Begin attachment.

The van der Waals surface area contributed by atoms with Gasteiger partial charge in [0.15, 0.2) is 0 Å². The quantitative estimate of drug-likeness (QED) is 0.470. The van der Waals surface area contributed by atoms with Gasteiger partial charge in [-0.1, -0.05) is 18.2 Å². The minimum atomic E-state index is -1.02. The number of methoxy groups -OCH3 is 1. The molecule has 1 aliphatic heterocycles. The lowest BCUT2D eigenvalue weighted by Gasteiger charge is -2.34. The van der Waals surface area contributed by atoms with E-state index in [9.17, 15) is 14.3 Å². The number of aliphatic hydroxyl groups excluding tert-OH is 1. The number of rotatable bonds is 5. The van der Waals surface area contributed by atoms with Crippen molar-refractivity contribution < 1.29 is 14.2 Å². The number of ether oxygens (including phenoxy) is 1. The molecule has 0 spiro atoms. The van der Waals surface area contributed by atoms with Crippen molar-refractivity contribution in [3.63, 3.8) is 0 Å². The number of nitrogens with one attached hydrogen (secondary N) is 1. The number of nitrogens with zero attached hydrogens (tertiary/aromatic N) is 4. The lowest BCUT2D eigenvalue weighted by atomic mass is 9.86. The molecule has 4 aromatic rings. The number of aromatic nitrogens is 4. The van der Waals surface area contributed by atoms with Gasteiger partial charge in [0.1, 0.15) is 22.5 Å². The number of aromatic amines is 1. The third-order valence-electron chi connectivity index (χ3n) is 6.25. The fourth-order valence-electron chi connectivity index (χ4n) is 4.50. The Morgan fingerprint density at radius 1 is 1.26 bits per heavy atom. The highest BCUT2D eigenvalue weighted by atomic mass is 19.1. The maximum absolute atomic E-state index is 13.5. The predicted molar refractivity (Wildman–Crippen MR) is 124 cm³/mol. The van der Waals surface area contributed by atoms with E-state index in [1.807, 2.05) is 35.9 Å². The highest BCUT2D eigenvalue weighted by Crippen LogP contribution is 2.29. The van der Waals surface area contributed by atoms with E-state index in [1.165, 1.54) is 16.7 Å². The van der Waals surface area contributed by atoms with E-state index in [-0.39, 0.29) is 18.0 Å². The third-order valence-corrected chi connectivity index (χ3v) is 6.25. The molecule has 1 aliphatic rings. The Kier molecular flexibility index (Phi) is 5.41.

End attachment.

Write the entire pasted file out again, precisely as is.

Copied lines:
The van der Waals surface area contributed by atoms with Gasteiger partial charge in [0.15, 0.2) is 0 Å². The quantitative estimate of drug-likeness (QED) is 0.470. The van der Waals surface area contributed by atoms with Gasteiger partial charge in [-0.1, -0.05) is 18.2 Å². The minimum atomic E-state index is -1.02. The number of methoxy groups -OCH3 is 1. The molecule has 1 aliphatic heterocycles. The lowest BCUT2D eigenvalue weighted by Gasteiger charge is -2.34. The van der Waals surface area contributed by atoms with E-state index in [9.17, 15) is 14.3 Å². The number of aliphatic hydroxyl groups excluding tert-OH is 1. The number of rotatable bonds is 5. The van der Waals surface area contributed by atoms with Crippen molar-refractivity contribution < 1.29 is 14.2 Å². The number of ether oxygens (including phenoxy) is 1. The molecule has 0 spiro atoms. The van der Waals surface area contributed by atoms with Crippen molar-refractivity contribution in [3.63, 3.8) is 0 Å². The number of nitrogens with one attached hydrogen (secondary N) is 1. The number of nitrogens with zero attached hydrogens (tertiary/aromatic N) is 4. The lowest BCUT2D eigenvalue weighted by atomic mass is 9.86. The molecule has 4 aromatic rings. The number of aromatic nitrogens is 4. The van der Waals surface area contributed by atoms with Gasteiger partial charge in [0.1, 0.15) is 22.5 Å². The number of aromatic amines is 1. The third-order valence-electron chi connectivity index (χ3n) is 6.25. The fourth-order valence-electron chi connectivity index (χ4n) is 4.50. The Morgan fingerprint density at radius 1 is 1.26 bits per heavy atom. The highest BCUT2D eigenvalue weighted by atomic mass is 19.1. The maximum absolute atomic E-state index is 13.5. The predicted molar refractivity (Wildman–Crippen MR) is 124 cm³/mol. The van der Waals surface area contributed by atoms with E-state index in [1.807, 2.05) is 35.9 Å². The highest BCUT2D eigenvalue weighted by Crippen LogP contribution is 2.29. The van der Waals surface area contributed by atoms with E-state index in [1.165, 1.54) is 16.7 Å². The van der Waals surface area contributed by atoms with E-state index in [-0.39, 0.29) is 18.0 Å². The third-order valence-corrected chi connectivity index (χ3v) is 6.25. The molecule has 1 aliphatic rings. The Kier molecular flexibility index (Phi) is 5.41.